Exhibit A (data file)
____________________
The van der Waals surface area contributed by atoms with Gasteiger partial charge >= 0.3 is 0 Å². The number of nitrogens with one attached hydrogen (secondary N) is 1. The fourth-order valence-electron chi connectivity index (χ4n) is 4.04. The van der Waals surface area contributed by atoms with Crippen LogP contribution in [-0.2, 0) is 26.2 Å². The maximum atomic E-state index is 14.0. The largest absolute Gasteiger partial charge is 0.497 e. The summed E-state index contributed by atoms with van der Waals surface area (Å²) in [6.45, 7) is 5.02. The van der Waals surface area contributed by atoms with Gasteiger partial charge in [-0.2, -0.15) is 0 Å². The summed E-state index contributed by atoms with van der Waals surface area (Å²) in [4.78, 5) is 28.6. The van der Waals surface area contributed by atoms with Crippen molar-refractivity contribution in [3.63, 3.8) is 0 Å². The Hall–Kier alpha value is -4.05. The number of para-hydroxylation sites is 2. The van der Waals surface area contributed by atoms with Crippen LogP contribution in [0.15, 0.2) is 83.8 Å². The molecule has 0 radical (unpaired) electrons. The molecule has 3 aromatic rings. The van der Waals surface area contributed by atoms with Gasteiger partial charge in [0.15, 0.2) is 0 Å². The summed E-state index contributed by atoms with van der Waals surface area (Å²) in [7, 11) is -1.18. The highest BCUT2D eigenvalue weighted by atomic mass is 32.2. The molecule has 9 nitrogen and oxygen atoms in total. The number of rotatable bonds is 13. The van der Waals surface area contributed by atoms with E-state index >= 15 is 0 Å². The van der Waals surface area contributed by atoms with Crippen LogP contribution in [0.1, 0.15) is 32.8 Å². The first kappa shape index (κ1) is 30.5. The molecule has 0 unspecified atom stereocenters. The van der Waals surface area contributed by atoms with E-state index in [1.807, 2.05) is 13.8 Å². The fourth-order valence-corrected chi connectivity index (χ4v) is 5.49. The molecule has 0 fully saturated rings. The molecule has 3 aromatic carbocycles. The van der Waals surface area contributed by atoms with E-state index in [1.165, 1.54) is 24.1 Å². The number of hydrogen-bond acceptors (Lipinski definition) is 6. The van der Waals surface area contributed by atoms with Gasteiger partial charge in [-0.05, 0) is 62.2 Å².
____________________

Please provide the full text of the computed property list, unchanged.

The van der Waals surface area contributed by atoms with Gasteiger partial charge >= 0.3 is 0 Å². The number of nitrogens with one attached hydrogen (secondary N) is 1. The fourth-order valence-electron chi connectivity index (χ4n) is 4.04. The van der Waals surface area contributed by atoms with Crippen LogP contribution in [-0.2, 0) is 26.2 Å². The maximum atomic E-state index is 14.0. The largest absolute Gasteiger partial charge is 0.497 e. The summed E-state index contributed by atoms with van der Waals surface area (Å²) in [6.45, 7) is 5.02. The van der Waals surface area contributed by atoms with Gasteiger partial charge in [-0.2, -0.15) is 0 Å². The summed E-state index contributed by atoms with van der Waals surface area (Å²) in [4.78, 5) is 28.6. The van der Waals surface area contributed by atoms with Crippen molar-refractivity contribution in [3.63, 3.8) is 0 Å². The Hall–Kier alpha value is -4.05. The number of para-hydroxylation sites is 2. The van der Waals surface area contributed by atoms with Crippen LogP contribution in [0.15, 0.2) is 83.8 Å². The molecule has 0 radical (unpaired) electrons. The molecule has 3 aromatic rings. The van der Waals surface area contributed by atoms with Gasteiger partial charge in [0.15, 0.2) is 0 Å². The summed E-state index contributed by atoms with van der Waals surface area (Å²) in [7, 11) is -1.18. The highest BCUT2D eigenvalue weighted by atomic mass is 32.2. The molecule has 9 nitrogen and oxygen atoms in total. The number of rotatable bonds is 13. The van der Waals surface area contributed by atoms with E-state index >= 15 is 0 Å². The van der Waals surface area contributed by atoms with Crippen LogP contribution in [0.1, 0.15) is 32.8 Å². The first kappa shape index (κ1) is 30.5. The molecule has 0 unspecified atom stereocenters. The van der Waals surface area contributed by atoms with E-state index in [1.807, 2.05) is 13.8 Å². The fourth-order valence-corrected chi connectivity index (χ4v) is 5.49. The molecule has 0 fully saturated rings. The molecule has 3 aromatic carbocycles. The van der Waals surface area contributed by atoms with E-state index in [1.165, 1.54) is 24.1 Å². The number of hydrogen-bond acceptors (Lipinski definition) is 6. The van der Waals surface area contributed by atoms with Gasteiger partial charge in [-0.05, 0) is 62.2 Å².